Simply Diagnosing Alcoholism Symptoms Will Not Solve the Problem

Simply Diagnosing Alcoholism Symptoms Will Not Solve the Problem


There are a number of alcoholism symptoms to watch out for, but it depends a bit on whether you are diagnosing yourself or somebody else.  There are special points about each situation.

First of all, if you are trying to diagnose someone else, you are probably wasting your time.  When it comes to diagnosing addiction, it really does not matter in terms of actionable recovery unless the person themselves admits to their problem and fully accepts it.

Seriously, imagine that your friend Dan is drinking every single day and falling asleep in a pile of vomit.  You don’t diagnose him one day by reading on the internet and then suddenly exclaim to him “Oh my gosh, Dan!  Today I figured out that you are an alcoholic!  Now we know what the big problem is!”  This is not typical and it obviously won’t change anything.  More likely is that the problems have been building for a long time, and Dan fully admits that he drinks way to much.  The question is: does Dan accept that he cannot drink successfully? Admitting the problem versus accepting the condition.  Two different things.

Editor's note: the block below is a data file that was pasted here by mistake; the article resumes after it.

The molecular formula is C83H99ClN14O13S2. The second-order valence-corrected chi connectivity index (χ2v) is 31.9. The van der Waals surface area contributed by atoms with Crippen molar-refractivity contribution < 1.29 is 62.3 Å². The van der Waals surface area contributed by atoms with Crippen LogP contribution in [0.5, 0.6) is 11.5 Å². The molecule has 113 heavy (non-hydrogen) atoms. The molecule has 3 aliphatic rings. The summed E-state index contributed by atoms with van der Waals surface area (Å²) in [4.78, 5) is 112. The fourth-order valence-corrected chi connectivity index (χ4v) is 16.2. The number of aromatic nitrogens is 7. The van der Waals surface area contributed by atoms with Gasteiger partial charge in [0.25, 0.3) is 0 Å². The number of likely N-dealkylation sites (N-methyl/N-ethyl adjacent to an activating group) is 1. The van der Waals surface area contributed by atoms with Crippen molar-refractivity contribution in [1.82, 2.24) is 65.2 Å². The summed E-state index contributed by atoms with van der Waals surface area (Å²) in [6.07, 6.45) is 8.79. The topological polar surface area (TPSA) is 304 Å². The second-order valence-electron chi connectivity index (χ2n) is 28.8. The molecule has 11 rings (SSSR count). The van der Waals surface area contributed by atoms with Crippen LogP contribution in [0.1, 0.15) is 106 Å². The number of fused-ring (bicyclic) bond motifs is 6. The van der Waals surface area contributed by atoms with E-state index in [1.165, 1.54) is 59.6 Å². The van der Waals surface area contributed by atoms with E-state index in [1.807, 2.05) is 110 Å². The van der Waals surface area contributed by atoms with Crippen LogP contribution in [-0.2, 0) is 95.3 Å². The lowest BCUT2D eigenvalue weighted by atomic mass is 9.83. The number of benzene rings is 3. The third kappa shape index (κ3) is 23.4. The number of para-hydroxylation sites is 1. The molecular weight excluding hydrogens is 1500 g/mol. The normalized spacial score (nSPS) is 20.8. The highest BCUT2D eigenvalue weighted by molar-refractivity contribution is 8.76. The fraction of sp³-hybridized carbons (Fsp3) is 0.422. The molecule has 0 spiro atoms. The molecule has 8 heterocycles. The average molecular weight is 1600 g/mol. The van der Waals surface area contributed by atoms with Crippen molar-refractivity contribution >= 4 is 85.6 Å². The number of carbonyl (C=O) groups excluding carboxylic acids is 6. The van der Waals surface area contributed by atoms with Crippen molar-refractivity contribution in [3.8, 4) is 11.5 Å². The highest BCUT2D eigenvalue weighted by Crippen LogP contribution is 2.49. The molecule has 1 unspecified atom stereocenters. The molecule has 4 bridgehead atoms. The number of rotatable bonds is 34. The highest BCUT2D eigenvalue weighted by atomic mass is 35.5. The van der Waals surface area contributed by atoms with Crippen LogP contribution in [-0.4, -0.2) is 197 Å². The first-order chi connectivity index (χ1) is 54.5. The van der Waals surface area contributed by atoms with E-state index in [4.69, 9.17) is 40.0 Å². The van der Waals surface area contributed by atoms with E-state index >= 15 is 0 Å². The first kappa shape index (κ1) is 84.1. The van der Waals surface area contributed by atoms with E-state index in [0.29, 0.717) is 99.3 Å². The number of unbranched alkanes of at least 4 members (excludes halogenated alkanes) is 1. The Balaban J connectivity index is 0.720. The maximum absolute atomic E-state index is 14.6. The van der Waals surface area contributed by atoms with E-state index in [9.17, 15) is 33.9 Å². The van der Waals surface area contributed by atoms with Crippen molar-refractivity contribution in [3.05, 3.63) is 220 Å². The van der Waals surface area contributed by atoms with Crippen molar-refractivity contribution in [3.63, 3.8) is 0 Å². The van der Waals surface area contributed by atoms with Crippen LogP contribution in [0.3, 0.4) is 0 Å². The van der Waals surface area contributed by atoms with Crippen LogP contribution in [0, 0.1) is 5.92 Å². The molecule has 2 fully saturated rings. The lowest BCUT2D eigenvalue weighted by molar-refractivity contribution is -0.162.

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Bottom line is: diagnosing someone else with alcoholism or addiction is useless.  They must come to their own conclusion, and then take it a step further to get real help. Denial is so powerful that having someone else tell them they are addicted is completely irrelevant.  It means nothing. They must learn it from themselves.

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Now if you are attempting to diagnose your own alcoholism, then you only need to watch for honest you can be with your drinking and the way that you react to your drinking.  The only tricky thing here is that there are 2 flavors of alcoholic: the straight up drunk and the binge drinker.  If you are a binge drinker then you might have more trouble diagnosing yourself, because a binge drinker can go for long periods of time without drinking anything.  But, if you only get into trouble after you have been drinking, then periods of sobriety do not matter much.  Your drinking is a problem and you always return to it, even in spite of heavy consequences.

Symptoms of alcoholism go beyond the amount that we drink or how often we drink.  The real symptom is the way in which we have a tendency to self medicate.  If you escape from problems or medicate your fear with chemicals, then that is a huge indicator right there.

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